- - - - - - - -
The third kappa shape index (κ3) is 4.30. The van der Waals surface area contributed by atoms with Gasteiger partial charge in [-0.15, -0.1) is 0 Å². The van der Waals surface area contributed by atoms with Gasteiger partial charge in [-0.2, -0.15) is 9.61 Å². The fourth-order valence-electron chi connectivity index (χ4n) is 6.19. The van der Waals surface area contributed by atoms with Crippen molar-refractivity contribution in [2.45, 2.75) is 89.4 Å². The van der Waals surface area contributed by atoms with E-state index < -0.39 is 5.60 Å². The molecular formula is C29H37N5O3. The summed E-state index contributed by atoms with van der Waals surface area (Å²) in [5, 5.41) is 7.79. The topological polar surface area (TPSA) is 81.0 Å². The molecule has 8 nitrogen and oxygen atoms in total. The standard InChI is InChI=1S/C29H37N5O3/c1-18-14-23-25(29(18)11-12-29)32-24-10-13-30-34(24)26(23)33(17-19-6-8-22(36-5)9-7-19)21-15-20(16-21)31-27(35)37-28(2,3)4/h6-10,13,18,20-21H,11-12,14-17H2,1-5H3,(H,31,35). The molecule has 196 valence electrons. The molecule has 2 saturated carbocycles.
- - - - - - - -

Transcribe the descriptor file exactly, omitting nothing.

The third kappa shape index (κ3) is 4.30. The van der Waals surface area contributed by atoms with Gasteiger partial charge in [-0.15, -0.1) is 0 Å². The van der Waals surface area contributed by atoms with Gasteiger partial charge in [-0.2, -0.15) is 9.61 Å². The fourth-order valence-electron chi connectivity index (χ4n) is 6.19. The van der Waals surface area contributed by atoms with Crippen molar-refractivity contribution in [2.45, 2.75) is 89.4 Å². The van der Waals surface area contributed by atoms with E-state index < -0.39 is 5.60 Å². The molecular formula is C29H37N5O3. The summed E-state index contributed by atoms with van der Waals surface area (Å²) in [5, 5.41) is 7.79. The topological polar surface area (TPSA) is 81.0 Å². The molecule has 8 nitrogen and oxygen atoms in total. The standard InChI is InChI=1S/C29H37N5O3/c1-18-14-23-25(29(18)11-12-29)32-24-10-13-30-34(24)26(23)33(17-19-6-8-22(36-5)9-7-19)21-15-20(16-21)31-27(35)37-28(2,3)4/h6-10,13,18,20-21H,11-12,14-17H2,1-5H3,(H,31,35). The molecule has 196 valence electrons. The molecule has 2 saturated carbocycles.